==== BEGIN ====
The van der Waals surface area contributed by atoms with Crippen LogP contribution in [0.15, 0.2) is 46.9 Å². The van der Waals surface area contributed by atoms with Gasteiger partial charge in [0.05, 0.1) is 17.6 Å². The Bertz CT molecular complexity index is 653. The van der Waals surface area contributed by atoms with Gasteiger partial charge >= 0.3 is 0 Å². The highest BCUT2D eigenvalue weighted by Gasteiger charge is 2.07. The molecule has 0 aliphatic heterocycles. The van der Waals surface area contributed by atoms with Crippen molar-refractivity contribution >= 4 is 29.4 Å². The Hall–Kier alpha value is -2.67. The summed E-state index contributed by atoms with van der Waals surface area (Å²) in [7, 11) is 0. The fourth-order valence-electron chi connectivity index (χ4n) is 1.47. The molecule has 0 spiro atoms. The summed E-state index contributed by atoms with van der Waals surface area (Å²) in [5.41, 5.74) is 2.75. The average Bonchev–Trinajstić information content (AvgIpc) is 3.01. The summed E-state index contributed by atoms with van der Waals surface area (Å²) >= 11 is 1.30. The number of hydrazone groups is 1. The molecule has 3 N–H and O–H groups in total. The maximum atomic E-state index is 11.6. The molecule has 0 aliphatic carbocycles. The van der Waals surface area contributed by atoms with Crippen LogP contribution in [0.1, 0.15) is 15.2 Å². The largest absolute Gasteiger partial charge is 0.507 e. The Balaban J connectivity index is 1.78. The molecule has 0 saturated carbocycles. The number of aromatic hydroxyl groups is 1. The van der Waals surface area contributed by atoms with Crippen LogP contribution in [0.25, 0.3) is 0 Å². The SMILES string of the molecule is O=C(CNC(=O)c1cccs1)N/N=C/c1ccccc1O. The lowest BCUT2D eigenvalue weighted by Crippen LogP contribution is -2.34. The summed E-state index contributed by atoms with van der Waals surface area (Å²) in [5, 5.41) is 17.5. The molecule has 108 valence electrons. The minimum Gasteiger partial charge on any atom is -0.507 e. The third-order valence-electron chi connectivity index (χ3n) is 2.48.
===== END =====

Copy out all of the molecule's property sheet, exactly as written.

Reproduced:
The van der Waals surface area contributed by atoms with Crippen LogP contribution in [0.15, 0.2) is 46.9 Å². The van der Waals surface area contributed by atoms with Gasteiger partial charge in [0.05, 0.1) is 17.6 Å². The Bertz CT molecular complexity index is 653. The van der Waals surface area contributed by atoms with Gasteiger partial charge >= 0.3 is 0 Å². The highest BCUT2D eigenvalue weighted by Gasteiger charge is 2.07. The molecule has 0 aliphatic heterocycles. The van der Waals surface area contributed by atoms with Crippen molar-refractivity contribution >= 4 is 29.4 Å². The Hall–Kier alpha value is -2.67. The summed E-state index contributed by atoms with van der Waals surface area (Å²) in [7, 11) is 0. The fourth-order valence-electron chi connectivity index (χ4n) is 1.47. The molecule has 0 spiro atoms. The summed E-state index contributed by atoms with van der Waals surface area (Å²) in [5.41, 5.74) is 2.75. The average Bonchev–Trinajstić information content (AvgIpc) is 3.01. The summed E-state index contributed by atoms with van der Waals surface area (Å²) >= 11 is 1.30. The number of hydrazone groups is 1. The molecule has 3 N–H and O–H groups in total. The maximum atomic E-state index is 11.6. The molecule has 0 aliphatic carbocycles. The van der Waals surface area contributed by atoms with Crippen LogP contribution in [0.1, 0.15) is 15.2 Å². The largest absolute Gasteiger partial charge is 0.507 e. The Balaban J connectivity index is 1.78. The molecule has 0 saturated carbocycles. The number of aromatic hydroxyl groups is 1. The van der Waals surface area contributed by atoms with Crippen LogP contribution in [0.25, 0.3) is 0 Å². The SMILES string of the molecule is O=C(CNC(=O)c1cccs1)N/N=C/c1ccccc1O. The lowest BCUT2D eigenvalue weighted by Crippen LogP contribution is -2.34. The summed E-state index contributed by atoms with van der Waals surface area (Å²) in [5, 5.41) is 17.5. The molecule has 108 valence electrons. The minimum Gasteiger partial charge on any atom is -0.507 e. The third-order valence-electron chi connectivity index (χ3n) is 2.48.